Tony is on the Autism Spectrum and has multiple disabilities.He began playing violin when he was five years old.


He has performed in recitals and played solo pieces for school events, friends and relatives. He even played as the bride walked down the aisle at a wedding.


His ability to play violin allows him to diversify his interests, gain self-confidence, exhibit socially appropriate behaviors and receive recognition for mastering a unique skill. 

Students with disabilities can benefit from music education and many can learn to play an instrument. 

Tony is special because he knows how to play the violin. 


Music education, especially learning to play an instrument provides an opportunity for students with special needs to access the benefits available to neurotypical students. Studying music can fortify the foundation necessary to master daily living and academic skills, to move closer to reaching his/her potential, to enjoy life to the fullest and to be an active participant in the community.  Playing an instrument gives him/her the chance to improve social emotional learning, increase feelings of self-worth, gain self-confidence, cultivate a sense of responsibility, develop self-discipline and facilitate academic achievement in order to meet life goals.



A successful practice​ is one in which the student is not asking to end the session and has met his pre-determined, appropriate practice goals (Appropriate goals are attainable with some effort.)

Recognize student's strengths and teach the student to compensate for weaknesses. 

 Make learning to play an instrument a positive experience. 

Progress and success are measured based on the Individual Student.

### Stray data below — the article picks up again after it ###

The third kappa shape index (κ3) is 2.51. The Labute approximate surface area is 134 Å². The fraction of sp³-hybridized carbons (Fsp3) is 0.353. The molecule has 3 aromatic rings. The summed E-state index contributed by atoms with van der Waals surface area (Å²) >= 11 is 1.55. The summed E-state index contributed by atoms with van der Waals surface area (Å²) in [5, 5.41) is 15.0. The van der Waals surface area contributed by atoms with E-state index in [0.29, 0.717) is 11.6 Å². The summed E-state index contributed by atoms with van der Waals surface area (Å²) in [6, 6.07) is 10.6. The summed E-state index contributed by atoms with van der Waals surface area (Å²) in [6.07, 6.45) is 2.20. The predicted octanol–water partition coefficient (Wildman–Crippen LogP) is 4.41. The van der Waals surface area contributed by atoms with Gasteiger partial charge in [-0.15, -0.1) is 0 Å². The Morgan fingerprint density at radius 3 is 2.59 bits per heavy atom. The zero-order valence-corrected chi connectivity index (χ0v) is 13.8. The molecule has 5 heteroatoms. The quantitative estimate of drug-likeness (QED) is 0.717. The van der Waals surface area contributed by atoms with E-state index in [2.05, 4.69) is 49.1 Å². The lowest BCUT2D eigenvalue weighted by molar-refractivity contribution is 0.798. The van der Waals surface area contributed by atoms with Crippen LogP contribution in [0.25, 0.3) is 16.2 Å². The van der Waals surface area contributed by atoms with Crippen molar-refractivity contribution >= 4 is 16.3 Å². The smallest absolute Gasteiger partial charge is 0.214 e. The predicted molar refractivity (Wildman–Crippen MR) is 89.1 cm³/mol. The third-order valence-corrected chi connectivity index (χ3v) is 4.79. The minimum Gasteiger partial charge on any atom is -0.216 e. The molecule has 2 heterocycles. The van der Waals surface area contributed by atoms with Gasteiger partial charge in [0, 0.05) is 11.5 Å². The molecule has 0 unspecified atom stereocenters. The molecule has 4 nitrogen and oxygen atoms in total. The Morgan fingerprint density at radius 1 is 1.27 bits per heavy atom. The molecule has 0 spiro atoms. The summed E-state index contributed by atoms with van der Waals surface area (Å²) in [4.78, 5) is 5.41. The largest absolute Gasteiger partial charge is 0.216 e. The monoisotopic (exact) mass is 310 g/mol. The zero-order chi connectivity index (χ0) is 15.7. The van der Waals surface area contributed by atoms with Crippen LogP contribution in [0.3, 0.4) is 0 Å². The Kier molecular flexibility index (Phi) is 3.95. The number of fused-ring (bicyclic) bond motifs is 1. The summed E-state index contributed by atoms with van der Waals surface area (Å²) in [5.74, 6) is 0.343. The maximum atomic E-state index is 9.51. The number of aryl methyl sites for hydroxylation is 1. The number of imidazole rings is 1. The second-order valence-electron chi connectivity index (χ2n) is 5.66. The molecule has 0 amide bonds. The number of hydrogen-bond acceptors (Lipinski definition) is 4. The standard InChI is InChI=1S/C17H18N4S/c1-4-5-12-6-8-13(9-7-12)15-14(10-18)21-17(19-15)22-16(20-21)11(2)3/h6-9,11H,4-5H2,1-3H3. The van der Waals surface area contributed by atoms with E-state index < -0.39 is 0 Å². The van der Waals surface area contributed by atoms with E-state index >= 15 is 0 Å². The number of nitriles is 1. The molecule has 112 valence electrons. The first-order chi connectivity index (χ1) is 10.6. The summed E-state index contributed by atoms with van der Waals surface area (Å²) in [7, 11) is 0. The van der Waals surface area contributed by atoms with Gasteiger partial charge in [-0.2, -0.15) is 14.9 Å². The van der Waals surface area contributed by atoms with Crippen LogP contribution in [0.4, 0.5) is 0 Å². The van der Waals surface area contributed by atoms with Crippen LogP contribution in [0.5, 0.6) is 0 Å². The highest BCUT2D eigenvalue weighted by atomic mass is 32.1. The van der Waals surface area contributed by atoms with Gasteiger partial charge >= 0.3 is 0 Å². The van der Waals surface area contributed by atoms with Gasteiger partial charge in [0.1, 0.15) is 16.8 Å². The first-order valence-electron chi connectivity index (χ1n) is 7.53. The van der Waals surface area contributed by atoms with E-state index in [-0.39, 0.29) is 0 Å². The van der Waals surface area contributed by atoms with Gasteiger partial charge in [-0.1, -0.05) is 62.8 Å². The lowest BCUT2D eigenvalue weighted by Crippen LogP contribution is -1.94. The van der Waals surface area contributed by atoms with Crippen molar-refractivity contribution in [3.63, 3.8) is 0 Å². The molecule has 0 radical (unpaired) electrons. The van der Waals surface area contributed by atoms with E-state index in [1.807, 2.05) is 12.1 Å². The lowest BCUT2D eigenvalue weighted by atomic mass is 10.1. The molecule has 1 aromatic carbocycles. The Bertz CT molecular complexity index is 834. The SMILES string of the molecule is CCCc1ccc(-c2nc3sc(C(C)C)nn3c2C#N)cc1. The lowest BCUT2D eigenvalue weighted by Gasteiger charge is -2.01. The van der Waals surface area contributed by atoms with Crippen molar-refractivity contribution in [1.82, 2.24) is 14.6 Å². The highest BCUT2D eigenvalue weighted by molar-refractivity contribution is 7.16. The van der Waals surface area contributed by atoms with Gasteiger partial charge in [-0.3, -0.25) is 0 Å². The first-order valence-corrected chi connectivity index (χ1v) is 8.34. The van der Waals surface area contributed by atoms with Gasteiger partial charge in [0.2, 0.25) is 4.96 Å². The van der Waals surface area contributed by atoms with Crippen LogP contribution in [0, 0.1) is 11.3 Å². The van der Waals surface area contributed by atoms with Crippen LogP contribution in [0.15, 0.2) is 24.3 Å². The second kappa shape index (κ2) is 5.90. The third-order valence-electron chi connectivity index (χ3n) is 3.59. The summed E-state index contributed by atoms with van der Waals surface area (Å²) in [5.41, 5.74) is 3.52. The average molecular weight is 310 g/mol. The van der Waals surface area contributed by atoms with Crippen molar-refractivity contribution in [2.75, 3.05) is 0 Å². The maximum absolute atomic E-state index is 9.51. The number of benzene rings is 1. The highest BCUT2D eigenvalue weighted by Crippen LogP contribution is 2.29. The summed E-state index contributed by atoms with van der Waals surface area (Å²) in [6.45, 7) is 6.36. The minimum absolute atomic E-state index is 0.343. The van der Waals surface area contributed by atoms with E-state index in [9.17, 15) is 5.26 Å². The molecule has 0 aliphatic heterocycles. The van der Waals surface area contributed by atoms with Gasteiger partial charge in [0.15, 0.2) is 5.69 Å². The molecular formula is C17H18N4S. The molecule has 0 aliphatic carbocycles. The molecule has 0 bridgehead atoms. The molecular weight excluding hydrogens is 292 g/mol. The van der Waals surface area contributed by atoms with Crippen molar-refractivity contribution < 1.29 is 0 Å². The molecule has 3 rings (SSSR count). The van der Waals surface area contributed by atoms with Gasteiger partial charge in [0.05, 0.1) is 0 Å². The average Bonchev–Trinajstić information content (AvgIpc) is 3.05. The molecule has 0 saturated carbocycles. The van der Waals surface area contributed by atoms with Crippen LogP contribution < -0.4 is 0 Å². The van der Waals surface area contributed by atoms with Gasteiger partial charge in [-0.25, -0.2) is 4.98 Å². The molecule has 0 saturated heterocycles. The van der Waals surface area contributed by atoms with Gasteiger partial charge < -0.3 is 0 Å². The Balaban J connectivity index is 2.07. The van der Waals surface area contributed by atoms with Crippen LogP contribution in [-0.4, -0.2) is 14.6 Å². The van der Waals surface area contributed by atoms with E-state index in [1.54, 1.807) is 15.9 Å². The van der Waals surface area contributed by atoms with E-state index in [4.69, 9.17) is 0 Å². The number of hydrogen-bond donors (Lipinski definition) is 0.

​Positive practice experiences motivate the student to practice. Try these practice tips and  games adapted and modified to meet the needs of your student. 


Bad Days

We all have our bad days. There Take control and make practice on these days as easy as taking the instrument out of the case, polishing and putting it back, naming the parts of the instrument and/or practicing a piece s/he has mastered and enjoys.


ALWAYS Keep Your Word 

Empowering your student is a wonderful way to encourage a love of music. Remember, s/he is not truly empowered if you don’t follow through on promises. (Consider everything you say a promise.) Delaying or not following through erodes trust and makes practicing a negative experience.

Practice can include activities without the instrument.

Call these activities games, for example practicing with flashcards is Flashcard Fun, Name That Note and clapping out (stomping out) rhythms is Rhythm Time.) 

You may find the articles below helpful and informative. search for "play an instrument" and "students with disabilities" to find more sites. 

Web Design
Brian Cannon
Felicia Cannon,

Austin Music Center 2016
Revised 2017

Thank you to our many loyal customers. We appreciate your continued business and  the new customers you send our way. Word-of-mouth is our best advertisor. 

Many thanks to the schools, school districts, houses of worship, teachers and extra curricular fine arts programs for your excellence, effort and dedication to introducing and cultivating  a love of and an appreciation for the fine arts. 

We are proud to be part of this community.